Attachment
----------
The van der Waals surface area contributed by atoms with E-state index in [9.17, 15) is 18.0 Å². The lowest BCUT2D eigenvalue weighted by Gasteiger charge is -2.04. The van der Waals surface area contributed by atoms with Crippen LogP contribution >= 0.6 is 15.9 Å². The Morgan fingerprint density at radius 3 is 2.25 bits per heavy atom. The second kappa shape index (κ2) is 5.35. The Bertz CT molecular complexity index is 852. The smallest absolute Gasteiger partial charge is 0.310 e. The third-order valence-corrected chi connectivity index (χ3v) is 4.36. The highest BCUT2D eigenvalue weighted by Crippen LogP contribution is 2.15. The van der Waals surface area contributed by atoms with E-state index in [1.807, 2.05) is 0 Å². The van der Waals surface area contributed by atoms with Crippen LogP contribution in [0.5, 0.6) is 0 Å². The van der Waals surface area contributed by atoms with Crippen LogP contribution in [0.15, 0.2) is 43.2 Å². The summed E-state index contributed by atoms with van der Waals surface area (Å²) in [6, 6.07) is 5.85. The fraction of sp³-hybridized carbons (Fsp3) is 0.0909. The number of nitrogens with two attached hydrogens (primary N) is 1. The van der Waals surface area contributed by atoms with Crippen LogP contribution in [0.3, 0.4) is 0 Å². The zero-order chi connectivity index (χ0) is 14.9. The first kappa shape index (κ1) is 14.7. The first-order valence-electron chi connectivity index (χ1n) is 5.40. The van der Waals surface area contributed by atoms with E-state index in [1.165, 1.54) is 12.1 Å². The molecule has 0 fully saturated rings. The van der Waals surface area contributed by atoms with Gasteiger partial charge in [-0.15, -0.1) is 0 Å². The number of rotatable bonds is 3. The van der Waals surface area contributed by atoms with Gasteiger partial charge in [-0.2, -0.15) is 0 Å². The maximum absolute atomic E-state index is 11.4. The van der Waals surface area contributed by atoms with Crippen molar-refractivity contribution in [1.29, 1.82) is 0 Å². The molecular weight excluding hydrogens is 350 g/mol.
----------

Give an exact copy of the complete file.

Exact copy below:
The van der Waals surface area contributed by atoms with E-state index in [9.17, 15) is 18.0 Å². The lowest BCUT2D eigenvalue weighted by Gasteiger charge is -2.04. The van der Waals surface area contributed by atoms with Crippen LogP contribution >= 0.6 is 15.9 Å². The Morgan fingerprint density at radius 3 is 2.25 bits per heavy atom. The second kappa shape index (κ2) is 5.35. The Bertz CT molecular complexity index is 852. The smallest absolute Gasteiger partial charge is 0.310 e. The third-order valence-corrected chi connectivity index (χ3v) is 4.36. The highest BCUT2D eigenvalue weighted by Crippen LogP contribution is 2.15. The van der Waals surface area contributed by atoms with E-state index in [1.807, 2.05) is 0 Å². The van der Waals surface area contributed by atoms with Crippen LogP contribution in [0.5, 0.6) is 0 Å². The van der Waals surface area contributed by atoms with Crippen LogP contribution in [0.15, 0.2) is 43.2 Å². The summed E-state index contributed by atoms with van der Waals surface area (Å²) in [6, 6.07) is 5.85. The fraction of sp³-hybridized carbons (Fsp3) is 0.0909. The number of nitrogens with two attached hydrogens (primary N) is 1. The van der Waals surface area contributed by atoms with Crippen LogP contribution in [0.3, 0.4) is 0 Å². The zero-order chi connectivity index (χ0) is 14.9. The first kappa shape index (κ1) is 14.7. The first-order valence-electron chi connectivity index (χ1n) is 5.40. The van der Waals surface area contributed by atoms with E-state index in [1.165, 1.54) is 12.1 Å². The molecule has 0 fully saturated rings. The van der Waals surface area contributed by atoms with Gasteiger partial charge in [-0.15, -0.1) is 0 Å². The number of rotatable bonds is 3. The van der Waals surface area contributed by atoms with Gasteiger partial charge in [-0.2, -0.15) is 0 Å². The maximum absolute atomic E-state index is 11.4. The van der Waals surface area contributed by atoms with Crippen molar-refractivity contribution in [1.29, 1.82) is 0 Å². The molecular weight excluding hydrogens is 350 g/mol.